Expert Voices

Kiss the Pig Contests, Cheap Laughs and Bullying (Op-Ed)

pig, pig kissing contests
Some pigs are just asking to be kissed. (Image credit: Suzanne Danziger.)

Marc Bekoff, emeritus professor at the University of Colorado, Boulder, is one of the world's pioneering cognitive ethologists, a Guggenheim Fellow, and co-founder with Jane Goodall of Ethologists for the Ethical Treatment of Animals. This essay is adapted from one that appeared in Bekoff's column Animal Emotions in Psychology Today. He contributed this article to LiveScience's Expert Voices: Op-Ed & Insights.

Given that schools rightfully aspire to zero tolerance for bullying, they should be at the forefront of encouraging students to be respectful to each other, to their teachers and to all those around them, human and nonhuman alike.

So, why are schools (and other organizations) holding events such as "kiss the pig" contests to reward students for reading or to motivate them for fundraising efforts? Such spectacles send the reckless message that stunts based on contempt and ridicule are not only condoned but also encouraged. While I fully realize that many people who dream up and partake in these contests see them as being "fun", if they knew about the stress experienced by the pig I'm sure they'd recognize the harm that's being done.

Whether or not a student or teacher is well liked, it's clear that the person who gets the most votes and has to kiss a pig is considered a "loser." In "kiss a pig" contests, these sensitive animals are surrounded by shrieking kids and the pigs have no understanding of what is happening to them. The piglets often scream in fright, urinate and struggle to escape.

Schools should recognize that these kinds of incentives encourage students to be openly disdainful of their teachers and also foster derision and disrespect toward both educators and pigs. Instead of mocking pigs, students could learn a lot of positive lessons about kindness and compassion from them.

As frequent characters in children's literature, fictional pigs usually get positive treatment. (Image credit: Illustration by Paige Keiser.)

Pigs aren't mindless

Pigs are loyal friends and amiable companions. Smart and inquisitive, they enjoy exploring and uncovering new and interesting things. They dream and also enjoy listening to music and getting back rubs. Research conducted on the cognitive and emotional lives of pigs has been published in prestigious peer-reviewed journals and clearly shows they are extremely clever, that they love to play, and (like dogs) — when pigs are stressed they can even become pessimists. Calling someone "a pig" should actually be a compliment.

Clearly, pigs are highly emotional sentient beings who are capable of experiencing joy, happiness, fear, stress and pain. Just as none of us would appreciate being held up in front of a jeering crowd, neither do pigs. And, neither would most dogs.

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Bullying is bullying, no matter who the victim is. The teacher who would stop a child from being picked on should extend the same compassion toward animals. Educators must recognize the danger of instigating group antipathy (the so-called "mob mentality") and how doing so prompts otherwise kind people to behave badly.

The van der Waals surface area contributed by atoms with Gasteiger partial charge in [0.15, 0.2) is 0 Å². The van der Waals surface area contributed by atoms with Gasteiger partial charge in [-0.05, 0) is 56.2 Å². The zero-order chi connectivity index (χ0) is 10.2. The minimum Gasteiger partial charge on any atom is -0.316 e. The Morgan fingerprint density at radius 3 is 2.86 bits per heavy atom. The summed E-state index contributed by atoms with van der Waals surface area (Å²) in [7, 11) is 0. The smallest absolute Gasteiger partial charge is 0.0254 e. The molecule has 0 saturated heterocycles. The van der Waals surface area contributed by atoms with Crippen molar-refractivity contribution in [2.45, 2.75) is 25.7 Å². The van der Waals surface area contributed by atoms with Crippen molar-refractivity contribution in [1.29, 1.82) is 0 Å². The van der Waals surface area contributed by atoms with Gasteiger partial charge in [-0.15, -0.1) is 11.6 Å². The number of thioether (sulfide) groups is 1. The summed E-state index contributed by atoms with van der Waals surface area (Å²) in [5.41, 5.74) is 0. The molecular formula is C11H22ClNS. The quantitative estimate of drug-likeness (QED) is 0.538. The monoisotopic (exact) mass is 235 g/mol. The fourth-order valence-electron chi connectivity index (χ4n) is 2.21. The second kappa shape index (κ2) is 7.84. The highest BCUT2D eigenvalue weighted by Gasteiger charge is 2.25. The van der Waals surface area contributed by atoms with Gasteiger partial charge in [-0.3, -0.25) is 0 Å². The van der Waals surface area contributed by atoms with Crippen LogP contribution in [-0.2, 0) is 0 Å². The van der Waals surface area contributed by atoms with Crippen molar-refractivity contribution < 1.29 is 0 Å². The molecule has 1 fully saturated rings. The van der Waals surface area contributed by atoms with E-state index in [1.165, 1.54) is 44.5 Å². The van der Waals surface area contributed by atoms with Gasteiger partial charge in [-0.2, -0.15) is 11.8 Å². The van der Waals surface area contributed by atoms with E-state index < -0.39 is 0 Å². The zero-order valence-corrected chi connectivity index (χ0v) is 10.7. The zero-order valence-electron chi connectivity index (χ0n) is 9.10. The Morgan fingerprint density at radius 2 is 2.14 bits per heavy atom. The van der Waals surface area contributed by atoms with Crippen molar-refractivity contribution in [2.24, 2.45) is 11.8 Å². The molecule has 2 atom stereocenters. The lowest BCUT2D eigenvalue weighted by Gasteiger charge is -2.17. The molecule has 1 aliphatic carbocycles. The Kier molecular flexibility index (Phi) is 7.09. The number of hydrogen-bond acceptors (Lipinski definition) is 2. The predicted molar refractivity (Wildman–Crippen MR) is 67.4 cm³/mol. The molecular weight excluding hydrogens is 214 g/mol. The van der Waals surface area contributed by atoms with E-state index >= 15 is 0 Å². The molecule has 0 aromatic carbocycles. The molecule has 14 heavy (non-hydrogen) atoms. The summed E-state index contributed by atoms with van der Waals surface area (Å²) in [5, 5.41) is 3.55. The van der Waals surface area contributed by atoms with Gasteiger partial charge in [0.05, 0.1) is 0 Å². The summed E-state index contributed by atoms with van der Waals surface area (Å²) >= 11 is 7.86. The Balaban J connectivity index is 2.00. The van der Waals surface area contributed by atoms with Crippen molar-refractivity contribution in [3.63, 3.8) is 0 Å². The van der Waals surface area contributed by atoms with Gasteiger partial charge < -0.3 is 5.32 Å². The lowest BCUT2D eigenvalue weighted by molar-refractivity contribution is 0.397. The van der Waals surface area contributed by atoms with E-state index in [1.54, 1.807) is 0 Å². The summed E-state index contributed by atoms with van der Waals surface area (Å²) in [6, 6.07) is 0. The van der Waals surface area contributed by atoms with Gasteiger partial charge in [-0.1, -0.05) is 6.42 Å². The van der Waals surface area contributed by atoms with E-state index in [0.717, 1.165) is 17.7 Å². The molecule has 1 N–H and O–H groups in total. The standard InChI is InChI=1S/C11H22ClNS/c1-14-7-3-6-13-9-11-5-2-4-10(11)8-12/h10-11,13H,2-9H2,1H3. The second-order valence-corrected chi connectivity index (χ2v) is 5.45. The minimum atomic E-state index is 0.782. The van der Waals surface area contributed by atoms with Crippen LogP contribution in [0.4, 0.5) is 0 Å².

If students were taught how sensitive and personable pigs really are, I feel certain these contests would be stopped once and for all. Young people can learn to appreciate pigs for the truly remarkable beings they are. Pigs offer valuable lessons in forgiveness, resilience and confidence, and I know this firsthand from a pig I met a few years ago named Geraldine. [From Animals, We Can Learn Generosity and Forgiveness (Op-Ed ) ]

Geraldine was a rescued potbellied pig living at a lovely sanctuary called Kindness Ranch. Although she had known nothing but cruelty before being rescued, she was personable and clearly interested in assessing me for acceptance as a new friend. Once I passed muster and she trusted me, she demanded nothing but companionship and belly rubs. Geraldine had every reason to be hostile and fearful, but she put her bad past behind her and moved forward with optimism and cheer. The idea of subjecting Geraldine or any of her kin to derision or discomfort is utterly unthinkable.

Marc Bekoff with Geraldine the pig. (Image credit: Marc Beckoff.)

Links between animal abuse and human abuse

In light of the devastating consequences of bullying, schools are doing the right thing to take steps to curb anti-social behavior. And those steps must include extending kindness to everyone, including other animals, as there are well-established links between abusing nonhuman animals and bullying humans (see also and "Animal Cruelty and Antisocial Behavior: A Very Strong Link").

With so many innovative and humane ways to motivate kids, schools are failing themselves and their students by promoting animal exploitation for cheap laughs. These sorts of events should be stopped immediately and the reasons for doing so should be made clear. Both humans and other animals will benefit.

Bekoff's most recent Op-Ed was "'The Dog's Telltale Tail." This article was adapted from "Kiss a Pig Contests, Cheap Laughs, and Bullying" in Psychology Today. The views expressed are those of the author and do not necessarily reflect the views of the publisher. This version of the article was originally published on LiveScience.